President Barack Obama said he wants more information about chemical weapons use in the Syrian civil war before he decides on escalating U.S. military or diplomatic responses, despite earlier assertions that use of such weapons would be a "game-changer."
President Barack Obama said he wants more information about chemical weapons use in the Syrian civil war before he decides on escalating U.S. military or diplomatic responses, despite earlier assertions that use of such weapons would be a “game-changer.”
With the U.S. disengaging from the unpopular war in Afghanistan and still smarting from the difficult conflict in Iraq, Obama has been reluctant to unleash American military power in the Syrian fighting, a civil war that has killed tens of thousands of people. The president said at a Tuesday news conference that the conflict is a “blemish on the international community generally.”
Obama said the evidence available does not yet merit the quick use of American military power. He has called for the United Nations to investigate.
“What we now have is evidence that chemical weapons have been used inside of Syria, but we don’t know how they were used, when they were used, who used them. We don’t have a chain of custody that establishes what exactly happened. And when I am making decisions about America’s national security and the potential for taking additional action in response to chemical weapon use, I’ve got to make sure I’ve got the facts. That’s what the American people would expect.
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The president said, however, that if it is determined that the regime of Syrian President Bashar Assad used chemical weapons “we would have to rethink the range of options that are available to us.”
In the White House news conference marking the 100th day of his second term, the president said he had a full range of such “options on the shelf.”
Beyond providing weapons and ammunition to the rebels, several government agencies are also drafting plans for establishing a protective “no-fly zone” over Syria and for targeted missile strikes, according to officials familiar with the planning. However, the officials, who spoke only on condition of anonymity because they were not authorized to publicly discuss the internal deliberations, stressed that Obama had not yet decided to proceed on any of the plans.
The problem facing the U.S. is that Syrian air defenses are far stronger than NATO allies faced when they intervened with air power in Libya, and many of the rebel forces are now identified as Islamic radicals, many of them associated with al-Qaida and determined to establish a government based on a strict interpretation of Islamic law.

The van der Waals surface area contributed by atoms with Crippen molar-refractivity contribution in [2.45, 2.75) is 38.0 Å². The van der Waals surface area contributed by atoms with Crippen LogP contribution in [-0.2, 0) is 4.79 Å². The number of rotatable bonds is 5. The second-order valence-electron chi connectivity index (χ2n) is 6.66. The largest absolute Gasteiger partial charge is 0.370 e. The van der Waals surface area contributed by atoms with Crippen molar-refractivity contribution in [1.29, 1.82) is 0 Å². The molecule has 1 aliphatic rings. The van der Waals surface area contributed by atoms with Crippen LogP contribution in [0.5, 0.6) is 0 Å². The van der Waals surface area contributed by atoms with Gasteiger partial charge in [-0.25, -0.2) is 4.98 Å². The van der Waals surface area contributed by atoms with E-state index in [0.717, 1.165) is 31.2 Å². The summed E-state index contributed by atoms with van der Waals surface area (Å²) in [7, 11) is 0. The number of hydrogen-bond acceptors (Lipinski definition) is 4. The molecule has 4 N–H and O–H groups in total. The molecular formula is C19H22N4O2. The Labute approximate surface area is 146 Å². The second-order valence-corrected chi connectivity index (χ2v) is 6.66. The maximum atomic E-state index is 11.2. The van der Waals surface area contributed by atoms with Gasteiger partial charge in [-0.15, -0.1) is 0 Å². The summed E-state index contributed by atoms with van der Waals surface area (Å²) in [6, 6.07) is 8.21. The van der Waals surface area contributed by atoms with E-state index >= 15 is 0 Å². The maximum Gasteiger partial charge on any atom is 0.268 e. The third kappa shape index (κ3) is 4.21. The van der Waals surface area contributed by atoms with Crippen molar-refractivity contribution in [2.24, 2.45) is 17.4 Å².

Noting American humanitarian aid that has flowed into victims of the conflict, Obama said the civil war has been “a slowly unfolding disaster for the Syrian people. And this is not a situation in which we’ve been simply bystanders to what’s been happening. “
Obama has resisted calls to expand U.S. assistance beyond the nonlethal aid the government is providing the rebels. That has frustrated some allies as well as some U.S. lawmakers, who say the deaths of 70,000 Syrians should warrant a more robust American response.
Polling suggests war-weary Americans are reluctant to see the U.S. get involved in another conflict in the Middle East. A CBS News/New York Times poll out Tuesday shows 62 percent of Americans say the country does not have a responsibility to intervene in the fighting in Syria, while 24 percent say the government does have that responsibility.
Obama also said he would “re-engage with Congress” on the future of the prison for detainees at Guantanamo in Cuba. As a candidate for the White House in 2007 and 2008, Obama called for closing the base, which was set up as part of President George W. Bush’s response to the terror attacks on Sept. 11, 2001. Lawmakers objected and the facility remains open.
Questioned about a hunger strike by some detainees, he said, “I don’t want these individuals to die,” and he said the Pentagon was doing what it could to manage the situation.
Obama also noted that several suspected terrorists have been tried and found guilty in U.S. federal courts, an answer to his congressional critics who maintain that detainees must be tried in special courts if the United States is to maximize its ability to prevent future attacks.